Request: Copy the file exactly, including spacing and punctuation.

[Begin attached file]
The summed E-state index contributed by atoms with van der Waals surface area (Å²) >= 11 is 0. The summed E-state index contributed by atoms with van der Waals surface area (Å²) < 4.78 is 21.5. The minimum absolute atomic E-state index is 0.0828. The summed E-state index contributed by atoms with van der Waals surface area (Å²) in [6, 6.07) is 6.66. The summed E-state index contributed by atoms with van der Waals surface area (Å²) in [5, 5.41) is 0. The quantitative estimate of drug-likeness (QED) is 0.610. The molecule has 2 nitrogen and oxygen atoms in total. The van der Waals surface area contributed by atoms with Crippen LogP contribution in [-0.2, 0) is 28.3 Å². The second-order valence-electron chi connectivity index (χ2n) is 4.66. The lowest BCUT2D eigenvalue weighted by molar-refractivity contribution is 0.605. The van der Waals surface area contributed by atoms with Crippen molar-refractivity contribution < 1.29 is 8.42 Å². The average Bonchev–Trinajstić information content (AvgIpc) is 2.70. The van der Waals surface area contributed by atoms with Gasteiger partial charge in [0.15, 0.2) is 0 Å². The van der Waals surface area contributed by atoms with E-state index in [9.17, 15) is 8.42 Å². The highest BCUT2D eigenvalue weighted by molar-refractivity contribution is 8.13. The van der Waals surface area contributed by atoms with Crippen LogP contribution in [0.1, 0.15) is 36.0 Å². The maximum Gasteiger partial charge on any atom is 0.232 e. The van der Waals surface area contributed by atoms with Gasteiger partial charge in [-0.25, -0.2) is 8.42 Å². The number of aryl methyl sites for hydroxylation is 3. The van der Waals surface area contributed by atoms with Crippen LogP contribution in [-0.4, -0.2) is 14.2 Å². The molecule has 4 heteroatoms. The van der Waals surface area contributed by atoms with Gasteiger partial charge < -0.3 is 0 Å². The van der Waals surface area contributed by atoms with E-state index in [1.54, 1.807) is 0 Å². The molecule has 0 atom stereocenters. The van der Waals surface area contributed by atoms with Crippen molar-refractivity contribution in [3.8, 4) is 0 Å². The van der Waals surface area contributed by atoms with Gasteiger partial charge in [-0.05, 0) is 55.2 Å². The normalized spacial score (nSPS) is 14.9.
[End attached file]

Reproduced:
The summed E-state index contributed by atoms with van der Waals surface area (Å²) >= 11 is 0. The summed E-state index contributed by atoms with van der Waals surface area (Å²) < 4.78 is 21.5. The minimum absolute atomic E-state index is 0.0828. The summed E-state index contributed by atoms with van der Waals surface area (Å²) in [6, 6.07) is 6.66. The summed E-state index contributed by atoms with van der Waals surface area (Å²) in [5, 5.41) is 0. The quantitative estimate of drug-likeness (QED) is 0.610. The molecule has 2 nitrogen and oxygen atoms in total. The van der Waals surface area contributed by atoms with Crippen LogP contribution in [-0.2, 0) is 28.3 Å². The second-order valence-electron chi connectivity index (χ2n) is 4.66. The lowest BCUT2D eigenvalue weighted by molar-refractivity contribution is 0.605. The van der Waals surface area contributed by atoms with Crippen molar-refractivity contribution < 1.29 is 8.42 Å². The average Bonchev–Trinajstić information content (AvgIpc) is 2.70. The van der Waals surface area contributed by atoms with Gasteiger partial charge in [0.15, 0.2) is 0 Å². The van der Waals surface area contributed by atoms with E-state index in [9.17, 15) is 8.42 Å². The highest BCUT2D eigenvalue weighted by molar-refractivity contribution is 8.13. The van der Waals surface area contributed by atoms with Crippen LogP contribution in [0.1, 0.15) is 36.0 Å². The maximum Gasteiger partial charge on any atom is 0.232 e. The van der Waals surface area contributed by atoms with Gasteiger partial charge in [-0.25, -0.2) is 8.42 Å². The number of aryl methyl sites for hydroxylation is 3. The van der Waals surface area contributed by atoms with Crippen LogP contribution in [-0.4, -0.2) is 14.2 Å². The molecule has 4 heteroatoms. The van der Waals surface area contributed by atoms with Gasteiger partial charge < -0.3 is 0 Å². The van der Waals surface area contributed by atoms with E-state index in [1.54, 1.807) is 0 Å². The molecule has 0 atom stereocenters. The van der Waals surface area contributed by atoms with Crippen molar-refractivity contribution in [3.8, 4) is 0 Å². The van der Waals surface area contributed by atoms with Gasteiger partial charge in [-0.05, 0) is 55.2 Å². The normalized spacial score (nSPS) is 14.9.